“We Almost Lost Detroit” began for us as an homage to one of the great artists of our time, Gil Scott Heron. We were so affected by its continued relevance as a piece of work some 30+ years later that just simply attempting to reinterpret it as a creative exercise seemed like a good enough idea on its own. While the song was originally penned as a reaction to a partial meltdown of a nuclear reactor halfway between Detroit,MI and Toledo,OH, so much of the imagery contained in Gil’s words seemed to ring true with the news of today.

Continue reading “Indie-Pop Band Dale Earnhardt Jr. Jr. Gives Its Take On Detroit’s Fiscal Crisis”

What Does The New Agreement On Offshore Wind In The Great Lakes Mean? Not Much, Yet.

An offshore wind farm in Denmark. Could this be the view in the Great Lakes soon? Credit: Scandia Wind

This morning, the White House Council on Environmental Quality announced that it’s reached an agreement that will speed up the permitting process for offshore wind energy in the Great Lakes. The agreement comes in the form of a memorandum of understanding with five of the eight states that border the Great Lakes.

On a conference call this morning, officials said the total potential for wind energy in the Great Lakes is about equal to building 700 nuclear power plants. They said wind on the Great Lakes could power millions of homes.

The MOU includes nine federal agencies, and the states of Minnesota, Illinois, Michigan, New York and Pennsylvania. Not included are Indiana, Ohio and Wisconsin, though they can sign on later.

But what’s actually in the memorandum of understanding? Very little, but what’s there could still make a difference.

Continue reading “What Does The New Agreement On Offshore Wind In The Great Lakes Mean? Not Much, Yet.”

To Prepare Workers, Retraining Programs Try To Predict The Future

Sarah Alvarez contributed to this story.

[powerpress]

Unemployment numbers in the Midwest are bad. Not as bad as when the recession was at its worst, but there are still a lot of people looking for jobs. Even so, we keep hearing that some employers can’t find enough skilled workers. Michigan Governor Rick Snyder says in his state alone, there are more than 77,000 job openings that can’t be filled.

Wendy Whitmore. Credit: Preeti Upadhyaya

There is really only one way to bridge that gap. People need training. And the way people are getting that training is changing.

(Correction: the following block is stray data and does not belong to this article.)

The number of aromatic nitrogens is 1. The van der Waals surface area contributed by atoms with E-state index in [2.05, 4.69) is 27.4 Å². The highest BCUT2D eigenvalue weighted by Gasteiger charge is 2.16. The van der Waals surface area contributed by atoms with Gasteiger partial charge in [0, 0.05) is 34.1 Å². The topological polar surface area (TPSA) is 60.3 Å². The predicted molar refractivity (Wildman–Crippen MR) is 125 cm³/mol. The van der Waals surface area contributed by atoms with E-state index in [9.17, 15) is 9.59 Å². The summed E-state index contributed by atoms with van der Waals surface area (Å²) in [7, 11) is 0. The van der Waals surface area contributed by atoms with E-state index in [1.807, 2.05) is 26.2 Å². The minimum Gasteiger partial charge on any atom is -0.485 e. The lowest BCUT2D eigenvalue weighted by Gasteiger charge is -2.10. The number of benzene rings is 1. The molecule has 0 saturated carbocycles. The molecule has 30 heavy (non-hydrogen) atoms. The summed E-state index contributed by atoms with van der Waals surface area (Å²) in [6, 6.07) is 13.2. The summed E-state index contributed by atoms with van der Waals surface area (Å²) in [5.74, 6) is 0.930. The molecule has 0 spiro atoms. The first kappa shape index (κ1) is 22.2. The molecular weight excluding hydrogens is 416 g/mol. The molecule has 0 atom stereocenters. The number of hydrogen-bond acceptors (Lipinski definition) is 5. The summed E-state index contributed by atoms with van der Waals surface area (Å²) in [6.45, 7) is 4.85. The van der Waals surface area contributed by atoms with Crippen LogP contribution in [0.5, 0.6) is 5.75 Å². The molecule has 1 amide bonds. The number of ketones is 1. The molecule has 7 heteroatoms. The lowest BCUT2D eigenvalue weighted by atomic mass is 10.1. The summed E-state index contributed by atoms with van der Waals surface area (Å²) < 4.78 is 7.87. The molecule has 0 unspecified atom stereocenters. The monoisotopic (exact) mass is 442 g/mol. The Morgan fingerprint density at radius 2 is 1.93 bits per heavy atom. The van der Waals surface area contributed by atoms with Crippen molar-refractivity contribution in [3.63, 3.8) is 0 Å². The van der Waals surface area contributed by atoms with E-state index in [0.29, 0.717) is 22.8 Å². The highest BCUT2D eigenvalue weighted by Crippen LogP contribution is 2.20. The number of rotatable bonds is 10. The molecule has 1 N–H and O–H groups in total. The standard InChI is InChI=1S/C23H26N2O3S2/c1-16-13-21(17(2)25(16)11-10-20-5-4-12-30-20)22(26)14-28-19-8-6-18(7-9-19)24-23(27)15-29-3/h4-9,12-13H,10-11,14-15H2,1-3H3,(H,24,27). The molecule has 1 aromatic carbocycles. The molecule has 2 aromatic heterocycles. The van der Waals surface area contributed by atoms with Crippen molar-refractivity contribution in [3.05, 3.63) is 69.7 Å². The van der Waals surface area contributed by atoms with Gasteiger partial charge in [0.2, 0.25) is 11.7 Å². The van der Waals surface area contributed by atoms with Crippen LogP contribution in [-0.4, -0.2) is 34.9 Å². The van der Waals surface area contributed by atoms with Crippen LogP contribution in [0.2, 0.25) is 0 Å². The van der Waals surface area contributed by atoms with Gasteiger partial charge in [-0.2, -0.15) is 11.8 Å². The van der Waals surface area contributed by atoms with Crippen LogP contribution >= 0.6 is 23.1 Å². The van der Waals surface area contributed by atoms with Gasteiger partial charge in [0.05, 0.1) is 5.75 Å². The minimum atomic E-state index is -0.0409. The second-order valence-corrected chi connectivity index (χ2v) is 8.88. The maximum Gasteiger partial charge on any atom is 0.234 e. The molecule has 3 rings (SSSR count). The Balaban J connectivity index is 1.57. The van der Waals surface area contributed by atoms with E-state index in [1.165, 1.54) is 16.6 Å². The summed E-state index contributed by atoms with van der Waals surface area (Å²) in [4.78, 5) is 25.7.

Wendy Whitmore is the CEO of EMR Approved, a company in Chicago that works with doctors and hospitals that are making the switch to electronic medical records.

Four years ago, EMR Approved didn’t exist. Back then, Wendy Whitmore was running SSG Consulting, an IT consulting firm that wasn’t doing so well.

So she decided to try something new, and she took 12 of her employees with her.

Whitmore still runs SSG Consulting, and some of her employees straddle both businesses, but what they’re doing now is totally new.

Continue reading “To Prepare Workers, Retraining Programs Try To Predict The Future”

Pop The Cap, Have A Good Ball


Sixty years ago Wednesday, the first rock and roll concert happened in Cleveland.

The promotional poster for the Moondog Coronation Ball, the world's first rock and roll concert. Source: Wikipedia

The Moondog Coronation Ball was kind of a disaster. It ended in a riot. One person was stabbed. But it was also the first public indication of how hot this new rock and roll trend had become. Organizers originally hoped for about 10,000 people. Twice that number showed up.

The Ball was the idea of Alan Freed, the Cleveland disc jockey who first coined the phrase “rock and roll.” He’s the reason Cleveland is home to the Rock and Roll Hall of Fame and Museum. And every time you find yourself in a packed concert venue, listening to music that’s a little too loud and a little too fast, you’re taking part in a tradition that began in Cleveland at the Moondog Coronation Ball.

Officially, the anniversary was on Wednesday. But the Ball was held on a Friday, and right now it’s almost quittin time across the Midwest.

So go have a Ball, in honor of Alan Freed.

In The Race For “Green Jobs,” The Midwest Is Doing OK At Best

Credit: flickr user agrilifetoday

Not too long ago, jobs in the new green economy were seen as the number one solution to transform the Midwest economy. You almost couldn’t go to any sort of economic luncheon or policy briefing without hearing about it.

So, how is the Midwest actually doing when it comes to creating these “green jobs”?

Meh. We’re doing all right. Not great. Not horrible.

Yesterday, the Labor Department’s Bureau of Labor Statistics for the first time released data on how many jobs there are in “green goods and services.” The figures include construction jobs for people who weatherize homes, manufacturing jobs for people who make fuel efficient cars and scientific jobs for people who try to come up with environmental solutions, among many other kinds of jobs.

The headline is that the U.S. had about 3.1 million of these green jobs in 2010, accounting for about 2.4 percent of all jobs in the country.

If you just look at the sheer number of jobs, the Midwest did pretty well: Both Illinois and Ohio rank in the top ten. But those are also big states, with lots of jobs. So, if you look at the numbers just based on the percentage of the states’ overall jobs that can be classified as “green,” then the numbers are less impressive.

Continue reading “In The Race For “Green Jobs,” The Midwest Is Doing OK At Best”